The Swiss National Bank (SNB) recorded a profit of CHF20.9 billion (almost $23 billion) in 2020, less than half of the CHF48.9 billion it made in 2019.This content was published on March 1, 2021 - 11:03
Some CHF6 billion of the profits will be distributed to the Swiss government and cantons, compared to CHF4 billion last year. The distribution of profits is regulated by an agreement drawn up between the finance ministry and the SNB. For the period 2016-2020, the convention states, at least CHF1 billion must be paid to cantons and the government when reserves are positive.
The bank also proposed a dividend of CHF15 per share, the legal maximum, which remains stable.
The value of Switzerland’s foreign currency and gold positions rose during the coronavirus pandemic last year as investors sought safe havens and stock markets were boosted by low interest rates.
The SNB’s profits made on foreign currency positions came to CHF13.3 billion, compared with CHF40.3 billion the previous year. And as of December 31, 2020, with the price of a kilogram of gold standing at CHF53,603, compared with CHF47,222 a year earlier, the SNB’s gold stock – which remained unchanged at 1,040 tonnes – had generated a gain of CHF6.6 billion in 2020.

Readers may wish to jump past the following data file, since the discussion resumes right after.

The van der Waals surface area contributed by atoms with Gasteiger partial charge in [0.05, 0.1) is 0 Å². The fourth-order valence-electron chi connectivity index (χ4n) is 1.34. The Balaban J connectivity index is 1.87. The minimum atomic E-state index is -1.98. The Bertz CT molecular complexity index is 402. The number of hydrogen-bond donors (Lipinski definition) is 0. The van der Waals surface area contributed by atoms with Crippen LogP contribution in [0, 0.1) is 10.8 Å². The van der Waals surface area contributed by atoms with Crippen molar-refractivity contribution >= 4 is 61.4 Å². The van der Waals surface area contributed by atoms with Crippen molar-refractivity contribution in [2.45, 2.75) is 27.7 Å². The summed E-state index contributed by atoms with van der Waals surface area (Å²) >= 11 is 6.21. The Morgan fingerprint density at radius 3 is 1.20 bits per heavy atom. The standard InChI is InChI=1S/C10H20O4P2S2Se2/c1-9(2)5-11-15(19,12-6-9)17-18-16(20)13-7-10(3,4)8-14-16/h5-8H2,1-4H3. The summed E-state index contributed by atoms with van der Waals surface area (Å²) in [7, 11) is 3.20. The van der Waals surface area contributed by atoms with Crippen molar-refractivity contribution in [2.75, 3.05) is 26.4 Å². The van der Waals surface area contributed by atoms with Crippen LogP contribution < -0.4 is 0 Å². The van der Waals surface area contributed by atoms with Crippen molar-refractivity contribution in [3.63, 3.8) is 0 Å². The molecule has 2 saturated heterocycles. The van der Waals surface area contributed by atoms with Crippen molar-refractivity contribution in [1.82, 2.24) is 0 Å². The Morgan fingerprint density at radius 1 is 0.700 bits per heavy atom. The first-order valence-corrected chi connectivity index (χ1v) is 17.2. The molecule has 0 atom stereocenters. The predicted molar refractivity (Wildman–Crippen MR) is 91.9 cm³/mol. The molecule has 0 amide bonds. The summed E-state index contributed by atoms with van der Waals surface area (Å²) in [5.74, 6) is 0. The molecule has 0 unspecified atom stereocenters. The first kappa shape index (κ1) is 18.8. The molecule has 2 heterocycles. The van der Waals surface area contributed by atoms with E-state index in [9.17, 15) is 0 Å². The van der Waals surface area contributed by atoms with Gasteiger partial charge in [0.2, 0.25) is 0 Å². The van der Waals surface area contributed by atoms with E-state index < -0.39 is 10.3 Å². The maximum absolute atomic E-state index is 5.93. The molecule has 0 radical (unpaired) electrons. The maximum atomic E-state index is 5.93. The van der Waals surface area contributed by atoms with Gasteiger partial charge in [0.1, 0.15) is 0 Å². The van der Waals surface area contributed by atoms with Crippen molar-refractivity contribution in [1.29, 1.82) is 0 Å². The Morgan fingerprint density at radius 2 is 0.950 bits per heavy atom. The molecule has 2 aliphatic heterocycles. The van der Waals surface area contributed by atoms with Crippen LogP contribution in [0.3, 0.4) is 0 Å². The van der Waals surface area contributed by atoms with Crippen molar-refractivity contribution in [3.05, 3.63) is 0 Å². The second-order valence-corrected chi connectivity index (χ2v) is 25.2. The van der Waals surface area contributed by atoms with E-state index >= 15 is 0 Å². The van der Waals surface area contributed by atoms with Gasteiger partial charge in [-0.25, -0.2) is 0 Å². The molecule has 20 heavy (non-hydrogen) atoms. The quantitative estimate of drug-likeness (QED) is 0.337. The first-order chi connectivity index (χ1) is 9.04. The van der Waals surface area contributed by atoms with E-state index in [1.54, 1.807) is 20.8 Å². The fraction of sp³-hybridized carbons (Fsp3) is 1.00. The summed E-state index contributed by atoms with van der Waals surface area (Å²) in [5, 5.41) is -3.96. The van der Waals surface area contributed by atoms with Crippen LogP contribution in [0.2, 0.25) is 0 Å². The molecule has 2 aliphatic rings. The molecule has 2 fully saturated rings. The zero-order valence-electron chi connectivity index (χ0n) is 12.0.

Making a profit is not part of the SNB’s mandate, which is to aim at price stability while supporting the overall Swiss economy. As part of this goal the central bank has been waging a long campaign to reduce the value of the franc, which is sought by investors in times of geopolitical uncertainty but whose strength weighs on the export-reliant economy.
This balancing act led to foreign exchange losses of CHF37.7 billion last year, as the Swiss central bank was forced to step into currency markets to stop the franc appreciating as investors flocked to safety amid pandemic fears. This triggered a stern response from the outgoing Trump administration in the US, which officially labelled Switzerland an exchange-rate manipulator. The SNB has shrugged off being put on the naughty step.